Congressional Middle East Peace Initiative: Funding NGOs Not Peace
What a name: “Partnership Fund for Peace.” What a goal: promoting peace in the Middle East. That should sum up legislation introduced in Congress last week. But what a waste, because the Fund, which will be given $250 million of U.S. taxpayer money for its first five years in existence, is nothing more than a retread of past Middle East projects, so many of which are already being funded and not one of which has moved the peace needle one inch forward.
The stated overarching goal of the bill’s sponsors is to “help create the necessary conditions on the ground to support an eventual two-state solution.”
The bill’s sponsors are Democrats Rep. Nita Lowey (NY) and Senators Tim Kaine (VA) and Chris Coons (DE) and Republicans Rep. Jeff Fortenberry (NE) and Senators Cory Gardner (CO) and Lindsey Graham (SC). They claim the Fund is intended to promote economic health for Palestinian Arab companies and entrepreneurs, to improve the quality of life and stimulate the economy of Palestinian Arabs and to “further shared community building, peaceful coexistence, dialogue and reconciliation between Israelis and Palestinians by financing people-to-people peacebuilding programs.”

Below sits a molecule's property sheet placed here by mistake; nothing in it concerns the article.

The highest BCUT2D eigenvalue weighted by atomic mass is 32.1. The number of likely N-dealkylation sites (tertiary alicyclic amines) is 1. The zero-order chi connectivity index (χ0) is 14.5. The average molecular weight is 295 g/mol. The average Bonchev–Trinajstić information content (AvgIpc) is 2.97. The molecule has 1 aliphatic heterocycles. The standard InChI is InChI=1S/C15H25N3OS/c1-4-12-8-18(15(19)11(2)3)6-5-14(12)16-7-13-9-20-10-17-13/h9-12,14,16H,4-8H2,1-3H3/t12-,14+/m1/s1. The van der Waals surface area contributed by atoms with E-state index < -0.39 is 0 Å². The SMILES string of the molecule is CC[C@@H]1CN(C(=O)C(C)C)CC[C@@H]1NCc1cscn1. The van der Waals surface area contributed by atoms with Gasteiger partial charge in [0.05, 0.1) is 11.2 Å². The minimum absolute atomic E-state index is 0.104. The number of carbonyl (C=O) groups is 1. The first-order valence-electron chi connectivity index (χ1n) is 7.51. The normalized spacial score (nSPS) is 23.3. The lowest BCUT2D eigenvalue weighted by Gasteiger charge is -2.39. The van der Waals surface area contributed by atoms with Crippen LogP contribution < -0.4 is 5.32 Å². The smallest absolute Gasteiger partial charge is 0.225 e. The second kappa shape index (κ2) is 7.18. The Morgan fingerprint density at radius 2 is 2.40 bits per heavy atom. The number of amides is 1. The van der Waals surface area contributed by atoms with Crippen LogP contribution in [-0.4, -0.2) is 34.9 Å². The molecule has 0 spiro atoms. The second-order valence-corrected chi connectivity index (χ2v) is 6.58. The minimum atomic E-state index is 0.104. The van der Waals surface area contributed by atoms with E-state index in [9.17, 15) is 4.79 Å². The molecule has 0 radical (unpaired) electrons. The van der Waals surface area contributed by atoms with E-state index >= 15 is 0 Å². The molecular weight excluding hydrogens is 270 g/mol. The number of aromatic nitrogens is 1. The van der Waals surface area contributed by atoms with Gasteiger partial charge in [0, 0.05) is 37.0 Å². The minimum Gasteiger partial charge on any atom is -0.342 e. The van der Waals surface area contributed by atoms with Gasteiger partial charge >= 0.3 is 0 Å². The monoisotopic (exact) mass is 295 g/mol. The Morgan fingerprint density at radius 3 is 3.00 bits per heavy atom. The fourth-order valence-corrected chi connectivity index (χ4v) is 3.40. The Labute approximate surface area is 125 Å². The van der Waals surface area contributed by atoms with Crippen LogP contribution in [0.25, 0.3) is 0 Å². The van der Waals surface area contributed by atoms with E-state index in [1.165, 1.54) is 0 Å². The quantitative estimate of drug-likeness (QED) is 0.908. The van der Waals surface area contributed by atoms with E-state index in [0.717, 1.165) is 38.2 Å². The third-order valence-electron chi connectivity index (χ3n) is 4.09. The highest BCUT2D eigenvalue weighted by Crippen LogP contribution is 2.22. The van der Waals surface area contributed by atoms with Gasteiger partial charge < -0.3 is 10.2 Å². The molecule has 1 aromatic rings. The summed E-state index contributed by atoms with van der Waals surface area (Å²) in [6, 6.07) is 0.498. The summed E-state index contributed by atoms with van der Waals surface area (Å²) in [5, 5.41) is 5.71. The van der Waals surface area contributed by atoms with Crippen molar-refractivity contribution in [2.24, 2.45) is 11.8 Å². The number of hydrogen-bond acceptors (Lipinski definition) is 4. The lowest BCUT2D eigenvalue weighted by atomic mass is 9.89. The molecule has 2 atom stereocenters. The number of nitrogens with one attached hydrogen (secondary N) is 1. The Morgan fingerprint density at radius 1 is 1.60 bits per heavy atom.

Using international funds to stop Palestinian Arabs from engaging in terrorism is the standard western response to the conflict. One stark difference is that PFfP funds cannot be made available either to the Israeli government or to Hamas, the Palestinian Authority or the PLO. That’s good. But the primary source through which funding will be distributed is non-governmental organizations (NGOs): that’s not so good.
THE LEGISLATION WOULD FUND MERELY A PART OF ONE NGO’S OWN ‘PEACE’ PLAN
The PFfP legislation is actually the funding dream of one such NGO, the Alliance for Middle East Peace (ALLMEP). The sponsoring legislators are merely the surrogate birth parents of ALLMEP’s International Fund for Palestinian-Israeli Peace conceived of earlier this century.
After five years of lobbying and convincing center and leftist Jewish organizations to buy into yet another iteration of Middle East Peace Plans, ALLMEP hopes their pet project reaches fruition in this Congress.
The renewed impetus now, stated explicitly in the PFfP’s press release and in media accounts, is the imagined stalling of the Trump Administration’s peace plan due to the need for new Israeli elections. But the first wave of that plan is still scheduled for later this month in Bahrain. It is heavily weighted toward bringing in Arab stakeholders to provide Palestinian Arabs with a huge economic incentive to eschew violence and reduce their dependence on the utterly failed Palestinian Arab political – and terror-supporting – leadership.